9. But wouldn’t it be cool to have just 24 hours of telepathic openness with the whole of humanity? It would be a pretty life changing 24 hours admittedly, but cool.

  10. To be honest, I’m pretty much the same bitch I am in person as I am online. lol Though online, I tend to bite my tongue more, simply to avoid causing problems and making people choose sides. Because online, you CAN choose sides. IRL, not so much, because we’re all in each others’ lives, either through work, being neighbors, or whatever. You have to be more sensitive to what you’re saying then, cause people IRL can DO things to you, make life more difficult for you, and proximity makes that a scary thing, whereas online they can simply leave, and if you care about your friends you have to put in some effort to play nice. Because unlike IRL where you can use body language and time to make a friendship stronger, all you have online is words and pictures. And one ill-placed word can bring it all crashing down. Which is pretty much what you said already, isn’t it? lol So yea, I tend to bite my tongue, or try to figure out a way to be more diplomatic than I normally would be otherwise. However, I refuse to lie to ANYONE just to save face. I’ll just shut up before I’ll lie. And I’ve lost quite a few “friends” because of that. *shrug*

    My first thought when I saw your picture is this, I LOVE that picture. It’s you. It’s honest. No photoshop, no makeup, no pretend sparkle in the eyes trying to make it look like you’re happy to be where you are, it’s you. Bored, tired, trying to make a point…but YOU. And YOU is beautiful. You and I haven’t always seen eye to eye on everything, and yes, I’ve left NL in the past. Much less because of anything you did, didn’t do, said, or didn’t say, than because I felt the need to stand up for my own beliefs. And that’s my, your, and everyone else’s choice. My worry is this, however, when you train yourself to hold your tongue in your own house, how long before it stops being your house and becomes everyone else’s? And once you’ve completely lost control, completely lost a sense of self in it, what’s the point? I worry about that. Not just for you, but for myself, on my own board, because I find myself doing the exact same thing. And then what are we to do?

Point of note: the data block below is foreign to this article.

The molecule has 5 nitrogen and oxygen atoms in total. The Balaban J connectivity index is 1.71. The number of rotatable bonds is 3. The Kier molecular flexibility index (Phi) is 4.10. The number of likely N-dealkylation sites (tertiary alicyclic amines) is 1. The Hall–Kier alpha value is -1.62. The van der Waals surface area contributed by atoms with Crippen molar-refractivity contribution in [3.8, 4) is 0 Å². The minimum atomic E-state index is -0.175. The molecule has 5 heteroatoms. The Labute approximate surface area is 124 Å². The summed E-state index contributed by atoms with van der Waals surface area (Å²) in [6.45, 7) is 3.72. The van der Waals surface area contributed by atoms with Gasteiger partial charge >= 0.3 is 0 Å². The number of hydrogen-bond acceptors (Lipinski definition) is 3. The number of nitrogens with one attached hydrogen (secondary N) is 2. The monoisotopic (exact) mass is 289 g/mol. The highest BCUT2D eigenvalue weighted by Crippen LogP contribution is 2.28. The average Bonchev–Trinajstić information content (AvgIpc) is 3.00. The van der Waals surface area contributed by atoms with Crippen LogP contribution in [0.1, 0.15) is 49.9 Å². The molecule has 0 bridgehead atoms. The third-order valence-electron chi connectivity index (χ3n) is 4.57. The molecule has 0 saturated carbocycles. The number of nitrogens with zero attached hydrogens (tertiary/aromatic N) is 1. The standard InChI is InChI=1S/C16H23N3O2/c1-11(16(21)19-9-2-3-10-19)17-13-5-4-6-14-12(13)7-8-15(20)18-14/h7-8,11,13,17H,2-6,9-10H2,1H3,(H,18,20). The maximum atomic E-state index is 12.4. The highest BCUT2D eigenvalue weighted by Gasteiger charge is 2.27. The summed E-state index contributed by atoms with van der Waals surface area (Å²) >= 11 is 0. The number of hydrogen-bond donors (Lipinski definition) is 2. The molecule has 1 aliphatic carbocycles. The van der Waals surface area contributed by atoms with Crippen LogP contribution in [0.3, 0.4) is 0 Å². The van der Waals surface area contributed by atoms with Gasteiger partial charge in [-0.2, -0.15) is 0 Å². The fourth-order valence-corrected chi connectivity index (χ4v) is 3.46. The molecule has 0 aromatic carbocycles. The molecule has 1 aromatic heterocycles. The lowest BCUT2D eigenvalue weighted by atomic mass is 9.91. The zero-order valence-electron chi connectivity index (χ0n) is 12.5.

11. “My worry is this, however, when you train yourself to hold your tongue in your own house, how long before it stops being your house and becomes everyone else’s?”

    Yes indeed Brandy. I don’t see the Northlands as my house. I see it as a guest house that I own and run, but my presence there is as a servant to my guests, so I am more restrained. THIS blog is my home, like a little cottage where I can do what I want… run round naked and swear at the neighbours. 😀